Startup Balkans

Entrepreneurial Support Organizations – how many do we really need?

There are enough ESO in your city to satisfy the needs and demands of startups? The answer is simple: Yes. Sometimes, we even have more than we need.

Brad Feld’s definition of Entrepreneurial Support Organizations (ESO) is quite broad. It Includes “…startup accelerators, incubators, and studios, co-working facilities, innovation spaces, hackerspaces, maker spaces…as well as…industry, membership, entrepreneurship, networking, event, and facilitation organizations and associations”. For these ecosystem actors, startups are the key focus.

In the context of the Balkan entrepreneurial ecosystems, some actors are more present than others now. While co-working facilities can now be found in almost every larger town, few incubators and even fewer accelerators operate. Hacker- and maker-spaces are even more rare.

On the topic of Entrepreneurial Support Organizations, we asked our interviewees how accurate they found the following statement “There are enough ESO in your city to satisfy the needs and demands of startups”.

Here the interviewees’ answers pointed towards a positive trend, meaning that ESOs are doing a better job than five years ago in meeting the needs and demands of startups. In 2015, the average score was 2.92 (on a scale from 0 to 10), meaning there was a weak supply of ESO services available to startups. In 2020, the score was 4.7, representing an improvement of 61%. The change is positive in all five countries:

  • Albania (+65%) – the jump in the right direction is most likely a reflection of the numerous new startup support programs recently launched and completed.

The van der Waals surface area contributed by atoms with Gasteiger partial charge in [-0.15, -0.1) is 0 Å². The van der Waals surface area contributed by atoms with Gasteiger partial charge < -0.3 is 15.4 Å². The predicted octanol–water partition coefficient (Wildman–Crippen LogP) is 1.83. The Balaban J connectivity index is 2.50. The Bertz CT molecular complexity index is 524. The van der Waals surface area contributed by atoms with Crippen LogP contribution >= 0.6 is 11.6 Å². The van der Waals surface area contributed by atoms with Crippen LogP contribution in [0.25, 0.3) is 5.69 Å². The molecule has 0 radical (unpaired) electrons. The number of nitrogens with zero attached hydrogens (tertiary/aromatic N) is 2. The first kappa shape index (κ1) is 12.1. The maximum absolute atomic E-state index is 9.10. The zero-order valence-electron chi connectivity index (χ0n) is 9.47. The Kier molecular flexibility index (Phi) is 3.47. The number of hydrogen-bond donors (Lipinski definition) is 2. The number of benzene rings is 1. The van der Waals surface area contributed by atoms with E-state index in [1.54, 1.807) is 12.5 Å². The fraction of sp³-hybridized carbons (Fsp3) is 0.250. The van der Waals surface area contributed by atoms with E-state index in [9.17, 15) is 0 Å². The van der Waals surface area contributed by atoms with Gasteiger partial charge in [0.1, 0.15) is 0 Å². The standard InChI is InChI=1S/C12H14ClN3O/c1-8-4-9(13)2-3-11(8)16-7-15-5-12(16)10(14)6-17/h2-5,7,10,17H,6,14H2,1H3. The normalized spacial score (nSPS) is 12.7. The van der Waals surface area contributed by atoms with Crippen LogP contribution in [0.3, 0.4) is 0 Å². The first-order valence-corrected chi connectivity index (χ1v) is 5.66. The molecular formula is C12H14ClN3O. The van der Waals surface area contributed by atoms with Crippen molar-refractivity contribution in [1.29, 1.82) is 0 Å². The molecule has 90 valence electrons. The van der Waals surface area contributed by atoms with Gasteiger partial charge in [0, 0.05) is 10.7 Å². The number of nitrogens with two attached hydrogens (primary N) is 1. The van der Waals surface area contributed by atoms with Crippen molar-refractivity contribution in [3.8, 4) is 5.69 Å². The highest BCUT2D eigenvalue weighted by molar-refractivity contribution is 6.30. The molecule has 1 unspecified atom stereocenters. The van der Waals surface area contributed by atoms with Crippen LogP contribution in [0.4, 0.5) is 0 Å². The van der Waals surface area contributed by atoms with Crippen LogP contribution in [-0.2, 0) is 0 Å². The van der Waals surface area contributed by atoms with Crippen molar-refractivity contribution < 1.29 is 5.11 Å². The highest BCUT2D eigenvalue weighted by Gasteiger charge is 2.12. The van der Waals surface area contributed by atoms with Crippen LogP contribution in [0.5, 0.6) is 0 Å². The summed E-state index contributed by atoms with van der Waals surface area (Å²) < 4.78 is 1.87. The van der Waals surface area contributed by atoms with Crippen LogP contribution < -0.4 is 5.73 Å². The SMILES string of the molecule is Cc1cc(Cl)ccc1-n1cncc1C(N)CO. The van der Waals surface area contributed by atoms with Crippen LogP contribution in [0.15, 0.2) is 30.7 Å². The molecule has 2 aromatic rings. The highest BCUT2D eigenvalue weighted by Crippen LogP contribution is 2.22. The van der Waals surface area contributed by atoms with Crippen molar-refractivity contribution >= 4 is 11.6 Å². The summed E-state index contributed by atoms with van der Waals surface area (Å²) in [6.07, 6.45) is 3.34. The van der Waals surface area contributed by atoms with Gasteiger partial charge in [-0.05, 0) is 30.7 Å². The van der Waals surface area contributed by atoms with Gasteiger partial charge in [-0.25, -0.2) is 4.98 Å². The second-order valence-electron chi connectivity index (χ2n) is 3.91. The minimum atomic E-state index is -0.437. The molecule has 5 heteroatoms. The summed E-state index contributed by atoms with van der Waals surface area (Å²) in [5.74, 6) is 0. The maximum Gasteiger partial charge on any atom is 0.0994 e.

• Bosnia & Herzegovina (+33%) – there appears to be a stagnation in programs, with a few private initiatives as noticeable exceptions to an otherwise very donor-driven development.
  • North Macedonia (+196%) – growth can partially be linked to the Fund for Innovation and Technology Development (FITD) and its support to three accelerators (Seavus, XFactor and UKIM), and partly to the establishment of Startup Macedonia and a variety of NGO driven initiatives in Skopje and selected other towns.
  • Serbia (+24%) – mature and experienced ESOs, such as ICT Hub and Digital Serbia Initiative are in the process of consolidation, while new private organizations are filling in niche markets and verticals, such as gaming and blockchain.
  • Kosovo (+15%) – The minimal improvement most certainly is linked to the entrance and growth of VentureUP incubator, implementing a variety of programs in quick succession targeting youth, green economy, tourism and more.

While the interviewees recognize improvement in the overall supply of services to startups by ESOs , this is only half the story. The ecosystems in the Western Balkans are relatively young, which means ESOs are not yet capable of fully addressing the needs and demands of startups as they grow. In fact, most ESOs appear to address startups in the idea stage, mainly because this is where most of the international donor agencies are active and engage NGOs to implement their programs. In some countries, such as Albania, this recently resulted in an over-supply of programs in relation to available startups.

There is a need for more and better coordination between governments, donor agencies and startup communities to ensure that startups have consistent access to quality technical assistance and adequate financial instruments at every stage of their development.

Another critical need that must be addressed to create viable ecosystems in the region capable of delivering quality support to startups is to increase the involvement of VCs, business angels and corporations as ESOs and/or as supporters of existing ESOs. Without private sector involvement and private capital utilization, the development of the Balkan ecosystems will remain dependent on public money. This dependency severely limits how far we can expect to travel.

Jakob Modéer